Bill would now move on to try and emulate what was the perfect season, achieving the double that had been deemed “unachievable”.
Maurice Norman, the tall centre half from Mulbarton in rural Norfolk, believed the master plan was created when the players sat in front of the easel which Bill used to make his points in training and later, before matches. He recalled, “It was like in a school, he went through all the points, telling each player what he wanted from them, what his immediate opponent would do and he spelled out the routines for corners and free kicks.” Bill had a great way of handling players. If he thought someone needed to do more work he would scold him, sometimes a player would forget something and he would tick him off but he very rarely lost his temper. One player who couldn’t be faulted on his work rate was Terry Dyson, the 5ft 3in winger from Malton, eight miles from Scarborough. He was the son of the famous jockey “Ginger” Dyson. “If I had to name a player who had the attitude I wanted, it was Terry,” declared Bill, “He needed no motivation.” “I was in awe of him”, said Dyson. “What he said had to go but he mellowed a bit over the years. He dedicated his whole life to Tottenham and he was so proud of the club that he almost thought we should play for nothing.”
A month after completing the “Double” Bill bumped into Jimmy Greaves, who was now with AC Milan, at the Café Royal in Piccadilly and said to him, “You went to the wrong club, you ought to be with us.” “I think I will, next time,” conceded Greaves, who had found it impossible to work under the fearsome Nereo Rocco, the AC Milan coach. Now Milan’s directors wanted to sell him for £100,000 (he cost £80,000 from Chelsea a few months before) but Bill insisted on £99,999 and explained, “I refused to make him the first £100,000 footballer because I didn’t want a millstone round his neck." Arriving at the door of the couple’s flat in Milan, Bill asked Irene, Jimmy’s wife, “Do you know who I am?” “Yes,” she replied, “Our saviour!”
It was a lot of money but Bill thought the outlay was more than worth it. “What I liked about him was his attitude, he was always friendly and interested. Nor did he bear any malice after rows we had about minor matters. He had this natural gift of timing and the accuracy of his shooting was uncanny and his reactions were fantastically quick.”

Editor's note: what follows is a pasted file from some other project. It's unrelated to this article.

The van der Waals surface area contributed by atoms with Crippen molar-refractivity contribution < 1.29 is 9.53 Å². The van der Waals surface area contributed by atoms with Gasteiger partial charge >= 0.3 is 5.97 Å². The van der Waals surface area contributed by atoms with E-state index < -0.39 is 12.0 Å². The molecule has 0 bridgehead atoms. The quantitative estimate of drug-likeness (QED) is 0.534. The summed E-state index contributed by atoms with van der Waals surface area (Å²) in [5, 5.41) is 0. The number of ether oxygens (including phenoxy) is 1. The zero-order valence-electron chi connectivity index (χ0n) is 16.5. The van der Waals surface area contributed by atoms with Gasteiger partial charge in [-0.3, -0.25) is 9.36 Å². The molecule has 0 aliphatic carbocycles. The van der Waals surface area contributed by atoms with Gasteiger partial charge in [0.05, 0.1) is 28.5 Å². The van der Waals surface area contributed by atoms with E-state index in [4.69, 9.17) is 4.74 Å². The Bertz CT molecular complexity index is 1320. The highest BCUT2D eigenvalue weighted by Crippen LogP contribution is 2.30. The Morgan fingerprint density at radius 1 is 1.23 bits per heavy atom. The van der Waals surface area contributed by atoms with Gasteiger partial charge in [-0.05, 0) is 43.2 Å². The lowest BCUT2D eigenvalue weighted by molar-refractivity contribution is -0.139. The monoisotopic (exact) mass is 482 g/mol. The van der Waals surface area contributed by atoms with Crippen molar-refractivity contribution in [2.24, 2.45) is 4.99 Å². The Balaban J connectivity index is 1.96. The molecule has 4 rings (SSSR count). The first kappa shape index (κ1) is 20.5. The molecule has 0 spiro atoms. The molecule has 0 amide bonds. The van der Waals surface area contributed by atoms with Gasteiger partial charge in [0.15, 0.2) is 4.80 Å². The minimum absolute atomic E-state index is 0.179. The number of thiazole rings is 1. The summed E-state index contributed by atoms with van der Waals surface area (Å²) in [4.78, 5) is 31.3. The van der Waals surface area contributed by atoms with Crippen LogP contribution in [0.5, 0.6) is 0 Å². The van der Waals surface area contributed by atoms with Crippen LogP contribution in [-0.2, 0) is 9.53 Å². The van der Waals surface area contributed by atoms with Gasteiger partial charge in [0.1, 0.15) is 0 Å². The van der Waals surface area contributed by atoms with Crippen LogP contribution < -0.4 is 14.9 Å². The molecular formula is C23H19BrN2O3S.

In 1993 Bill Nicholson was given a belated testimonial and I think this photograph shows that he had a special friendship with Jimmy Greaves.
Greaves was happy with Bill’s offer of £60 per week, less than half the £130 he was getting in Milan but his and Irene’s happiness couldn’t be counted in pound notes. Few footballers could equal the impact Greaves had on his debut at White Hart Lane on December 16th 1961 when he scored a hat-trick in Tottenham’s 5-2 win over Blackpool. In 22 league games he scored 21 goals and in the FA Cup he was even more prolific as he scored 9 goals in 7 games including one in the final as Spurs defeated Burnley 3-1. Their progress in the European Champions Cup lasted until the semi-final when confronted by Benfica they lost 1-3 in Lisbon and in a pulsating return match at White Hart Lane won 2-1 and hit the woodwork three times. The League championship was won, surprisingly, by Ipswich who beat Spurs twice, 3-2 at home and 3-1 at White Hart Lane with Dave Mackay and Danny Blanchflower at odds with Bill when the manager suggested Tottenham amend their tactics to combat the strengths of Ipswich. Spurs finished in third place, a point behind Burnley.